The range of work environments for which customers are demanding electrically powered vehicles is continually expanding. Kalmar has been working on the development of electrically powered machines for more than 30 years, continuously pushing the boundaries of the technology to develop products that offer similar operational capabilities to diesel powered machines but without the emissions.

As with its other electric-powered machines, Kalmar’s new terminal tractor has been developed to offer a clean alternative for any application where a diesel powered machine is currently used without the need for the customer to compromise on performance or productivity.

This is one of the key initiatives across the Kalmar product offering, says Gina Lopez, VP Terminal Tractors. “We see the sustainability megatrend rapidly accelerating and we want to have a comprehensive set of solutions that meet this customer need.”

This is the first commercial electrically powered terminal tractor offering from Kalmar, she explains. “Though we have been working in the hybrid and electric sector with development projects for more than a decade, we now have a product offering that has performed in a variety of rigorous terminal tractor applications.”

More use equals quicker payback

Running costs and payback period vary by application and operation – the cost of electricity is an obvious factor in this calculation – but in simple terms, the more the tractor is used the quicker the payback. Having access to a renewable power source such as solar will considerably increase the return for the customer.

Feedback from operators who have tested the electric terminal tractor is that it is quieter than the diesel equivalent and the absence of exhaust fumes makes for a cleaner working environment. They have also found the electric motor to be very responsive since it effectively delivers on-demand power.

The machine was introduced to Kalmar dealers at a dealer meeting in early May and Lopez says there is considerable enthusiasm for the new terminal tractor’s potential in a number of different environments.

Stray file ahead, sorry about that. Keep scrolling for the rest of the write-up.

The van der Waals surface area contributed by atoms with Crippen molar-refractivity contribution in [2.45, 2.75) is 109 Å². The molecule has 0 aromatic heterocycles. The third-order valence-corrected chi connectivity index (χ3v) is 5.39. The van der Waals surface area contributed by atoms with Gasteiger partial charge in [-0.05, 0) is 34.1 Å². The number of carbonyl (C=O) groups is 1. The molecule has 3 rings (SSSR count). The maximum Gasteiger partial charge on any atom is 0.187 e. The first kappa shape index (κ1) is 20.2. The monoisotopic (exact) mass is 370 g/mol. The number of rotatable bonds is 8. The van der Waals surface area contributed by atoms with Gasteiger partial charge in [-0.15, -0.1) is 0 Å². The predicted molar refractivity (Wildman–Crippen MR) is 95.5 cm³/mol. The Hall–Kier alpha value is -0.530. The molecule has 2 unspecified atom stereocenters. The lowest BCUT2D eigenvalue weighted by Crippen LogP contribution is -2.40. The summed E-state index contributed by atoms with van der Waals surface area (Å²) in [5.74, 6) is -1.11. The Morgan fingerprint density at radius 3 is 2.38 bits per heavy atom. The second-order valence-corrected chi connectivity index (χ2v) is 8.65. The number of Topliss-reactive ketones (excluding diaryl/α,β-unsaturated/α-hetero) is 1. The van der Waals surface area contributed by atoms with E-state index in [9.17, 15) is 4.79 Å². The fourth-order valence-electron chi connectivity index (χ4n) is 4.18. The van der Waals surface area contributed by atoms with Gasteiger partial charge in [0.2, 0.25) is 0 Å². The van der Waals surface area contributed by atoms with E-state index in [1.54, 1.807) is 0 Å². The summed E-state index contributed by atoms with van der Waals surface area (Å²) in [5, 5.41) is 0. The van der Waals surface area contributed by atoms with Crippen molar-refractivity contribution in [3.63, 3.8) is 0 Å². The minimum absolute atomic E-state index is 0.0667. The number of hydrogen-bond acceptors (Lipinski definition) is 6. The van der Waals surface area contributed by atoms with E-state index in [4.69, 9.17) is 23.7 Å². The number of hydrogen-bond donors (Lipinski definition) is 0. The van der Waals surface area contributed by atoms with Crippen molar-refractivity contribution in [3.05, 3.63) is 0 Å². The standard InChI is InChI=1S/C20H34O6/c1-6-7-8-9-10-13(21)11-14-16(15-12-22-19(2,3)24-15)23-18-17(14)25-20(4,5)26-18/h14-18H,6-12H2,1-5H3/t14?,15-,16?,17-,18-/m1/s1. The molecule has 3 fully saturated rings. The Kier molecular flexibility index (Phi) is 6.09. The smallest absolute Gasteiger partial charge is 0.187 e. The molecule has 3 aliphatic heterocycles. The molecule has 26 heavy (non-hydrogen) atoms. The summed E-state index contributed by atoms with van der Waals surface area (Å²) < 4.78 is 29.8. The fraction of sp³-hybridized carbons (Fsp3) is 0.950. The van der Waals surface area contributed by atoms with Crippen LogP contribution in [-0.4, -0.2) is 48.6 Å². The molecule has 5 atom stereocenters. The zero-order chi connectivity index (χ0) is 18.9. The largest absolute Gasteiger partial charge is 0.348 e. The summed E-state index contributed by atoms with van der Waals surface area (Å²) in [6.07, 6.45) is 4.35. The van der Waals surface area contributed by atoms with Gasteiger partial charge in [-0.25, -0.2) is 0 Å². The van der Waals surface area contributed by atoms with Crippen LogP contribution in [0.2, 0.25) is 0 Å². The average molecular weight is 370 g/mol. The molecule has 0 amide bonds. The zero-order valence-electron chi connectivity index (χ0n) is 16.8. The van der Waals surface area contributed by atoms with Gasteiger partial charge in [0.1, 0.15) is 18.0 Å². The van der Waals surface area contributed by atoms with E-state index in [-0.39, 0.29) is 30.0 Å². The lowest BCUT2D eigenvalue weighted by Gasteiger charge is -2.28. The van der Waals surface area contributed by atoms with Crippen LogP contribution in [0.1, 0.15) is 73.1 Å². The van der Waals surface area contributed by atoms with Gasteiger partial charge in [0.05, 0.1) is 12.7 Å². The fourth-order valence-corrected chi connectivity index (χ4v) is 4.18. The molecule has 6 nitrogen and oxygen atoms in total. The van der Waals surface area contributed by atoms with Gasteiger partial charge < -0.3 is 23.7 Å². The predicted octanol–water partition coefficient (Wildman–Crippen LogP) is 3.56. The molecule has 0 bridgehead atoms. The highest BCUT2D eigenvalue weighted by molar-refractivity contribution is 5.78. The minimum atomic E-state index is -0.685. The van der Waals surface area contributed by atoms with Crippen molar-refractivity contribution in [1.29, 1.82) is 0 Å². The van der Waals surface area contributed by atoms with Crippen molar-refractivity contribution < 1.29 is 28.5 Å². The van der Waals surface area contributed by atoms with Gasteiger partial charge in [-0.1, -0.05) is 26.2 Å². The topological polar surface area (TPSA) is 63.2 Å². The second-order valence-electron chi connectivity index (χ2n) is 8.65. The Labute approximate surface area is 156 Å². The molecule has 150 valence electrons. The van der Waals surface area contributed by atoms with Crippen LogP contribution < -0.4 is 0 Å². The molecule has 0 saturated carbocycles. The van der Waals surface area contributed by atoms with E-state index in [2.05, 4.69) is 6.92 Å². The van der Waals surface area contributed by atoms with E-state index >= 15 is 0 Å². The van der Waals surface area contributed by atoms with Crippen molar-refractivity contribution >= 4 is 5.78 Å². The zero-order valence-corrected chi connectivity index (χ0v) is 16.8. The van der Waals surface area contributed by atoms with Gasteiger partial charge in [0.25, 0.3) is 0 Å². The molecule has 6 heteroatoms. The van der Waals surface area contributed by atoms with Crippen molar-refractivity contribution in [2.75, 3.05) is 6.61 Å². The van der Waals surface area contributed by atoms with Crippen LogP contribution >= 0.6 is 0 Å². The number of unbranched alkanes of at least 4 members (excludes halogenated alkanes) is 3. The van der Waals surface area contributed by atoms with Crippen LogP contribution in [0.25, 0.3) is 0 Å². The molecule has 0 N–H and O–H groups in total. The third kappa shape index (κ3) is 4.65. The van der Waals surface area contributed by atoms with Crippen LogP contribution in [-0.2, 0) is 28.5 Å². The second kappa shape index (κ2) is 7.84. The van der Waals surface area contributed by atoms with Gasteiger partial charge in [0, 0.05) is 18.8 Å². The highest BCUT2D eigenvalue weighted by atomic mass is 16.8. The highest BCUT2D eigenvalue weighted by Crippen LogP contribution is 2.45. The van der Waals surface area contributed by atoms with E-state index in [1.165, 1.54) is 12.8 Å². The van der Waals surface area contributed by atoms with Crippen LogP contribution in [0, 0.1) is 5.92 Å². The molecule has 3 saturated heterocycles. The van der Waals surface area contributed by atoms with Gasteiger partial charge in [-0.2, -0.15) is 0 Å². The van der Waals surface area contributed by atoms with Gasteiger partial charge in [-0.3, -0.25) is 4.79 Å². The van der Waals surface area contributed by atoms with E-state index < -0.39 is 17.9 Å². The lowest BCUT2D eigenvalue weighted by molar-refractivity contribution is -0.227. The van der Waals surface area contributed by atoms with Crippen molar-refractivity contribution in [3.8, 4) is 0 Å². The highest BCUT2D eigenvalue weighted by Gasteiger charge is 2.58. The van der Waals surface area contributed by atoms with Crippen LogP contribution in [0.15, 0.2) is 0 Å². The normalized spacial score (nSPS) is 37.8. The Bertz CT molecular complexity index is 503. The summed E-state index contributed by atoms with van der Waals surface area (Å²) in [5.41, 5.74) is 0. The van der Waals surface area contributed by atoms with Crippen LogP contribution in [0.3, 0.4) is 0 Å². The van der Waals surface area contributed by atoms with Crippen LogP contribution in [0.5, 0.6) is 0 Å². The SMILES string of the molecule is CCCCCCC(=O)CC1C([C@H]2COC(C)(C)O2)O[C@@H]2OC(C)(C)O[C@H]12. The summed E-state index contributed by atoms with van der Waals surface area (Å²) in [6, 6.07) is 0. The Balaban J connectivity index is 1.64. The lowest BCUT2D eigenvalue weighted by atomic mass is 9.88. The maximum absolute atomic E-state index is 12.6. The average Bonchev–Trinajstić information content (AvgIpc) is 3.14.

Market is picking up especially in the US

“Port customers - where emissions regulations have been tightened – are an obvious market,” she says. “But we also see increasing opportunities with long-standing distribution customers. We believe the electric terminal tractor product offering will open up new markets for us not only geographically but also with new applications. Customers with their own power generation capability are especially interesting.”

US customers in particular are increasingly demanding more environmentally friendly machines and the Californian ports have taken a lead in this respect by setting a target of having fully electric fleets by 2030.

The US Environmental Protection Agency (EPA) has established a ports initiative to ‘develop and implement environmentally sustainable port strategies [to] identify opportunities and find solutions to create healthy air quality in communities and reduce climate risk, while supporting jobs and the economy’.

Funding has been made available to support the replacement of diesel non-road engines, equipment or vehicles used in handling of cargo, including at ports or airports.

While the US has been at the forefront of promoting eco-efficient solutions for environments such as container ports, Lopez says the company also sees opportunities in other markets where noise and pollution concerns have accelerated customer interest.

“This is the first step in electrifying a comprehensive terminal tractor product offering that will lay the foundation for its roll-out across the portfolio,” concludes Lopez.